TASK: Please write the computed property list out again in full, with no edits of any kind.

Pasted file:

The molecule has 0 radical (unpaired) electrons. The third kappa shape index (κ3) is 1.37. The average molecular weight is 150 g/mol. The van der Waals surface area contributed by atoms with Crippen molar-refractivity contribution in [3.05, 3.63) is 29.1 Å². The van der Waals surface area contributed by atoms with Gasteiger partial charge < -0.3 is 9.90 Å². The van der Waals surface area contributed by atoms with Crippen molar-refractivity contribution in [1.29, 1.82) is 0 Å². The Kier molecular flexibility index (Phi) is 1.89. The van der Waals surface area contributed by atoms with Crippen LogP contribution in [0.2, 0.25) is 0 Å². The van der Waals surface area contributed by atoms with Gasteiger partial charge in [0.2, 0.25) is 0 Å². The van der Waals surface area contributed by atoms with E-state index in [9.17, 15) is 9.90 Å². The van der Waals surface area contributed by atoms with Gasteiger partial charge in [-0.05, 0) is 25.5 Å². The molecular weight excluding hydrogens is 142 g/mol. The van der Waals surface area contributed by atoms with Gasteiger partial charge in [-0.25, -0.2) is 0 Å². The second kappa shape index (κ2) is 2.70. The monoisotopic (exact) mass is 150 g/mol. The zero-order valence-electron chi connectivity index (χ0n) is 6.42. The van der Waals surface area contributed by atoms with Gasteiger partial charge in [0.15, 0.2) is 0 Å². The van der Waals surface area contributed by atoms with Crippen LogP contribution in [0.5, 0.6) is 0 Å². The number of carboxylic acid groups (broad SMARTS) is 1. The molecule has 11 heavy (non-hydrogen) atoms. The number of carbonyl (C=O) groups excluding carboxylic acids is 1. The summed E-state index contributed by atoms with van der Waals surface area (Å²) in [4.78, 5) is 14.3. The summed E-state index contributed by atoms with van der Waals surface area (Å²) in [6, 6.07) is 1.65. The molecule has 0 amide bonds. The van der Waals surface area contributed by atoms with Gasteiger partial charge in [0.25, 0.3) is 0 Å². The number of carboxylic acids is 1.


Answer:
The molecule has 0 radical (unpaired) electrons. The third kappa shape index (κ3) is 1.37. The average molecular weight is 150 g/mol. The van der Waals surface area contributed by atoms with Crippen molar-refractivity contribution in [3.05, 3.63) is 29.1 Å². The van der Waals surface area contributed by atoms with Gasteiger partial charge < -0.3 is 9.90 Å². The van der Waals surface area contributed by atoms with Crippen molar-refractivity contribution in [1.29, 1.82) is 0 Å². The Kier molecular flexibility index (Phi) is 1.89. The van der Waals surface area contributed by atoms with Crippen LogP contribution in [0.2, 0.25) is 0 Å². The van der Waals surface area contributed by atoms with Gasteiger partial charge in [0.2, 0.25) is 0 Å². The van der Waals surface area contributed by atoms with E-state index in [9.17, 15) is 9.90 Å². The van der Waals surface area contributed by atoms with Gasteiger partial charge in [-0.05, 0) is 25.5 Å². The molecular weight excluding hydrogens is 142 g/mol. The van der Waals surface area contributed by atoms with Gasteiger partial charge in [-0.25, -0.2) is 0 Å². The second kappa shape index (κ2) is 2.70. The monoisotopic (exact) mass is 150 g/mol. The zero-order valence-electron chi connectivity index (χ0n) is 6.42. The van der Waals surface area contributed by atoms with Gasteiger partial charge in [0.15, 0.2) is 0 Å². The van der Waals surface area contributed by atoms with Crippen LogP contribution in [0.5, 0.6) is 0 Å². The number of carboxylic acid groups (broad SMARTS) is 1. The molecule has 11 heavy (non-hydrogen) atoms. The number of carbonyl (C=O) groups excluding carboxylic acids is 1. The summed E-state index contributed by atoms with van der Waals surface area (Å²) in [4.78, 5) is 14.3. The summed E-state index contributed by atoms with van der Waals surface area (Å²) in [6, 6.07) is 1.65. The molecule has 0 amide bonds. The van der Waals surface area contributed by atoms with Gasteiger partial charge in [0.25, 0.3) is 0 Å². The number of carboxylic acids is 1.